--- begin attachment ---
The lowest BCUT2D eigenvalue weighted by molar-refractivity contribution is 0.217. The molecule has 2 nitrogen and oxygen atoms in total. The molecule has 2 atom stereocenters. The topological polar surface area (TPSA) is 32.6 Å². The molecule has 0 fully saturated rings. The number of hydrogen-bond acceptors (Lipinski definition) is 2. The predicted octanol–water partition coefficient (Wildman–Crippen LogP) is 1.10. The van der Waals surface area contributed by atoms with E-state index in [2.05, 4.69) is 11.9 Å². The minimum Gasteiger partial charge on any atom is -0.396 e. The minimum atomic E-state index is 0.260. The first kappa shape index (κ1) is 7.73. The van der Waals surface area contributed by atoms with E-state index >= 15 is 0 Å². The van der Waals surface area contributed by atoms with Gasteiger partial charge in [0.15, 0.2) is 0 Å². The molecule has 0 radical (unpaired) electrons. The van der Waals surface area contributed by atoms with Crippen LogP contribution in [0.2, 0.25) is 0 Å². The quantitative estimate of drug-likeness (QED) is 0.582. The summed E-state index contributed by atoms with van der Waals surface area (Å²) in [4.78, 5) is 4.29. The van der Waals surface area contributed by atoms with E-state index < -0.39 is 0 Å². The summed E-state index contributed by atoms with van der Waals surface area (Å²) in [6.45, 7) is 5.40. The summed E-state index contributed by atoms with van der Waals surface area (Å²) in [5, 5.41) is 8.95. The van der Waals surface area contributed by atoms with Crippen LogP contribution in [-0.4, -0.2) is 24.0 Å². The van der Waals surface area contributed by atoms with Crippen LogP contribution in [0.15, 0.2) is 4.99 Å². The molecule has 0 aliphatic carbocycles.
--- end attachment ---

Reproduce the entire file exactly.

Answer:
The lowest BCUT2D eigenvalue weighted by molar-refractivity contribution is 0.217. The molecule has 2 nitrogen and oxygen atoms in total. The molecule has 2 atom stereocenters. The topological polar surface area (TPSA) is 32.6 Å². The molecule has 0 fully saturated rings. The number of hydrogen-bond acceptors (Lipinski definition) is 2. The predicted octanol–water partition coefficient (Wildman–Crippen LogP) is 1.10. The van der Waals surface area contributed by atoms with E-state index in [2.05, 4.69) is 11.9 Å². The minimum Gasteiger partial charge on any atom is -0.396 e. The minimum atomic E-state index is 0.260. The first kappa shape index (κ1) is 7.73. The van der Waals surface area contributed by atoms with E-state index >= 15 is 0 Å². The van der Waals surface area contributed by atoms with Gasteiger partial charge in [0.15, 0.2) is 0 Å². The molecule has 0 radical (unpaired) electrons. The van der Waals surface area contributed by atoms with Crippen LogP contribution in [0.2, 0.25) is 0 Å². The quantitative estimate of drug-likeness (QED) is 0.582. The summed E-state index contributed by atoms with van der Waals surface area (Å²) in [4.78, 5) is 4.29. The van der Waals surface area contributed by atoms with E-state index < -0.39 is 0 Å². The summed E-state index contributed by atoms with van der Waals surface area (Å²) in [6.45, 7) is 5.40. The summed E-state index contributed by atoms with van der Waals surface area (Å²) in [5, 5.41) is 8.95. The van der Waals surface area contributed by atoms with Crippen LogP contribution in [-0.4, -0.2) is 24.0 Å². The van der Waals surface area contributed by atoms with Crippen LogP contribution in [0.15, 0.2) is 4.99 Å². The molecule has 0 aliphatic carbocycles.